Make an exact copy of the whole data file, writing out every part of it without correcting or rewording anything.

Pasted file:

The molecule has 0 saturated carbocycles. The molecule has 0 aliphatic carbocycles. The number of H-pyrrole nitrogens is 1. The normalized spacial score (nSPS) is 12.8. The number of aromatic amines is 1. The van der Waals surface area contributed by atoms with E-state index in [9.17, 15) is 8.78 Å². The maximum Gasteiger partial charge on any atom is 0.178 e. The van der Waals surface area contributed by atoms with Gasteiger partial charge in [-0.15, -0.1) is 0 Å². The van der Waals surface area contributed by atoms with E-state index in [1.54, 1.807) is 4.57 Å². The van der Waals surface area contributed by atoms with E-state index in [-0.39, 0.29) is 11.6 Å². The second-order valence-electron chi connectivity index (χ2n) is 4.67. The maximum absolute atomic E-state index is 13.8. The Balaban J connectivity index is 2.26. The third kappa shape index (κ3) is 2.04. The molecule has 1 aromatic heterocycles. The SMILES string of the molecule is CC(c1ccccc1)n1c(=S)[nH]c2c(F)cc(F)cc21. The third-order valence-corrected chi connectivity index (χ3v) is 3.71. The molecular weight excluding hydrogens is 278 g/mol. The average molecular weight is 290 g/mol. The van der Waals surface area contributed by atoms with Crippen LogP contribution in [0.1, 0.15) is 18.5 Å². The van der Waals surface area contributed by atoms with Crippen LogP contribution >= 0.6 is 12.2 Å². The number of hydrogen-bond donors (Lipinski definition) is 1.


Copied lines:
The molecule has 0 saturated carbocycles. The molecule has 0 aliphatic carbocycles. The number of H-pyrrole nitrogens is 1. The normalized spacial score (nSPS) is 12.8. The number of aromatic amines is 1. The van der Waals surface area contributed by atoms with E-state index in [9.17, 15) is 8.78 Å². The maximum Gasteiger partial charge on any atom is 0.178 e. The van der Waals surface area contributed by atoms with Gasteiger partial charge in [-0.15, -0.1) is 0 Å². The van der Waals surface area contributed by atoms with E-state index in [1.54, 1.807) is 4.57 Å². The van der Waals surface area contributed by atoms with E-state index in [-0.39, 0.29) is 11.6 Å². The second-order valence-electron chi connectivity index (χ2n) is 4.67. The maximum absolute atomic E-state index is 13.8. The Balaban J connectivity index is 2.26. The third kappa shape index (κ3) is 2.04. The molecule has 1 aromatic heterocycles. The SMILES string of the molecule is CC(c1ccccc1)n1c(=S)[nH]c2c(F)cc(F)cc21. The third-order valence-corrected chi connectivity index (χ3v) is 3.71. The molecular weight excluding hydrogens is 278 g/mol. The average molecular weight is 290 g/mol. The van der Waals surface area contributed by atoms with Crippen LogP contribution in [0.1, 0.15) is 18.5 Å². The van der Waals surface area contributed by atoms with Crippen LogP contribution >= 0.6 is 12.2 Å². The number of hydrogen-bond donors (Lipinski definition) is 1.